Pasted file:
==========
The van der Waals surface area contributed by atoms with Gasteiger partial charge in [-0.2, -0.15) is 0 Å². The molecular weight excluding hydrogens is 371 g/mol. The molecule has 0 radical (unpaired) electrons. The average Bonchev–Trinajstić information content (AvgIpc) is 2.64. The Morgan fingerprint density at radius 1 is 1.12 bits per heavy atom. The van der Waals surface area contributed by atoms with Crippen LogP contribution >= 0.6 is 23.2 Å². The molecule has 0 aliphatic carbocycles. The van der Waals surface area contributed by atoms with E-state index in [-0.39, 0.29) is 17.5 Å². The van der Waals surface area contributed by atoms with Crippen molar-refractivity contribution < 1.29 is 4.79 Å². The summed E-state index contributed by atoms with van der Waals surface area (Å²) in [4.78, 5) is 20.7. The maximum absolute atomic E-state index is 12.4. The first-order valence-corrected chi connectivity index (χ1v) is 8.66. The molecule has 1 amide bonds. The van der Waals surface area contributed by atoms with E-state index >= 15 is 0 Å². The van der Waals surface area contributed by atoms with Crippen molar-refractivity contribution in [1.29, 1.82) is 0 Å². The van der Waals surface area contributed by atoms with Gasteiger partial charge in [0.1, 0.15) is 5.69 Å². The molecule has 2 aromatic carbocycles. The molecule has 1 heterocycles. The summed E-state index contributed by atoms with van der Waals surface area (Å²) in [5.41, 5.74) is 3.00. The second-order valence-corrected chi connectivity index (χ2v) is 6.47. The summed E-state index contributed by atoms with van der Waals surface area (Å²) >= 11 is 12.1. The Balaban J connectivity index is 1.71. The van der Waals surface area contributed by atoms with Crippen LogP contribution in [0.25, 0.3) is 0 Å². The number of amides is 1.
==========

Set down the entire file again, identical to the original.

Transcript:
The van der Waals surface area contributed by atoms with Gasteiger partial charge in [-0.2, -0.15) is 0 Å². The molecular weight excluding hydrogens is 371 g/mol. The molecule has 0 radical (unpaired) electrons. The average Bonchev–Trinajstić information content (AvgIpc) is 2.64. The Morgan fingerprint density at radius 1 is 1.12 bits per heavy atom. The van der Waals surface area contributed by atoms with Crippen LogP contribution >= 0.6 is 23.2 Å². The molecule has 0 aliphatic carbocycles. The van der Waals surface area contributed by atoms with E-state index in [-0.39, 0.29) is 17.5 Å². The van der Waals surface area contributed by atoms with Crippen molar-refractivity contribution < 1.29 is 4.79 Å². The summed E-state index contributed by atoms with van der Waals surface area (Å²) in [4.78, 5) is 20.7. The maximum absolute atomic E-state index is 12.4. The first-order valence-corrected chi connectivity index (χ1v) is 8.66. The molecule has 1 amide bonds. The van der Waals surface area contributed by atoms with E-state index >= 15 is 0 Å². The van der Waals surface area contributed by atoms with Crippen molar-refractivity contribution in [1.29, 1.82) is 0 Å². The van der Waals surface area contributed by atoms with Gasteiger partial charge in [0.1, 0.15) is 5.69 Å². The molecule has 2 aromatic carbocycles. The molecule has 1 heterocycles. The summed E-state index contributed by atoms with van der Waals surface area (Å²) in [5.41, 5.74) is 3.00. The second-order valence-corrected chi connectivity index (χ2v) is 6.47. The summed E-state index contributed by atoms with van der Waals surface area (Å²) >= 11 is 12.1. The Balaban J connectivity index is 1.71. The van der Waals surface area contributed by atoms with Crippen LogP contribution in [0.25, 0.3) is 0 Å². The number of amides is 1.